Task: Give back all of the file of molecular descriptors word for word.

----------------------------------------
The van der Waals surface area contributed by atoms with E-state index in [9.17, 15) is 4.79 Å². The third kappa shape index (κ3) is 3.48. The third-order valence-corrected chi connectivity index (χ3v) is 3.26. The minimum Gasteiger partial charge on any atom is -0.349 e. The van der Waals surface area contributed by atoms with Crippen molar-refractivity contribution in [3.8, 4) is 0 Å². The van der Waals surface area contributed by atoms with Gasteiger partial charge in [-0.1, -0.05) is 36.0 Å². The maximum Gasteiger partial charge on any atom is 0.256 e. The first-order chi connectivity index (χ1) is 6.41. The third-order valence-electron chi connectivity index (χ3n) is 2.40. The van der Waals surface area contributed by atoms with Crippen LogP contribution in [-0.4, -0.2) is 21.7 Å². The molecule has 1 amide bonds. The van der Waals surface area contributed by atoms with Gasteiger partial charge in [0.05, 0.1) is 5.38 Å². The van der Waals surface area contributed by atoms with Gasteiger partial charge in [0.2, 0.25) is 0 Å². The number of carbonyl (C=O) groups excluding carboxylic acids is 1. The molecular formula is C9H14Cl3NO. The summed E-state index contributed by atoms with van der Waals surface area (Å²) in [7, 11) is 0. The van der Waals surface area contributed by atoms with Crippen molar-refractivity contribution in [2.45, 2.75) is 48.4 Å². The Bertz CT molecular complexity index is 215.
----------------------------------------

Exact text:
The van der Waals surface area contributed by atoms with E-state index in [9.17, 15) is 4.79 Å². The third kappa shape index (κ3) is 3.48. The third-order valence-corrected chi connectivity index (χ3v) is 3.26. The minimum Gasteiger partial charge on any atom is -0.349 e. The van der Waals surface area contributed by atoms with Crippen molar-refractivity contribution in [3.8, 4) is 0 Å². The van der Waals surface area contributed by atoms with Gasteiger partial charge in [-0.1, -0.05) is 36.0 Å². The maximum Gasteiger partial charge on any atom is 0.256 e. The first-order chi connectivity index (χ1) is 6.41. The third-order valence-electron chi connectivity index (χ3n) is 2.40. The van der Waals surface area contributed by atoms with Crippen LogP contribution in [-0.4, -0.2) is 21.7 Å². The molecule has 1 amide bonds. The van der Waals surface area contributed by atoms with Gasteiger partial charge in [0.05, 0.1) is 5.38 Å². The van der Waals surface area contributed by atoms with Gasteiger partial charge in [0.2, 0.25) is 0 Å². The number of carbonyl (C=O) groups excluding carboxylic acids is 1. The molecular formula is C9H14Cl3NO. The summed E-state index contributed by atoms with van der Waals surface area (Å²) in [7, 11) is 0. The van der Waals surface area contributed by atoms with Crippen molar-refractivity contribution in [2.45, 2.75) is 48.4 Å². The Bertz CT molecular complexity index is 215.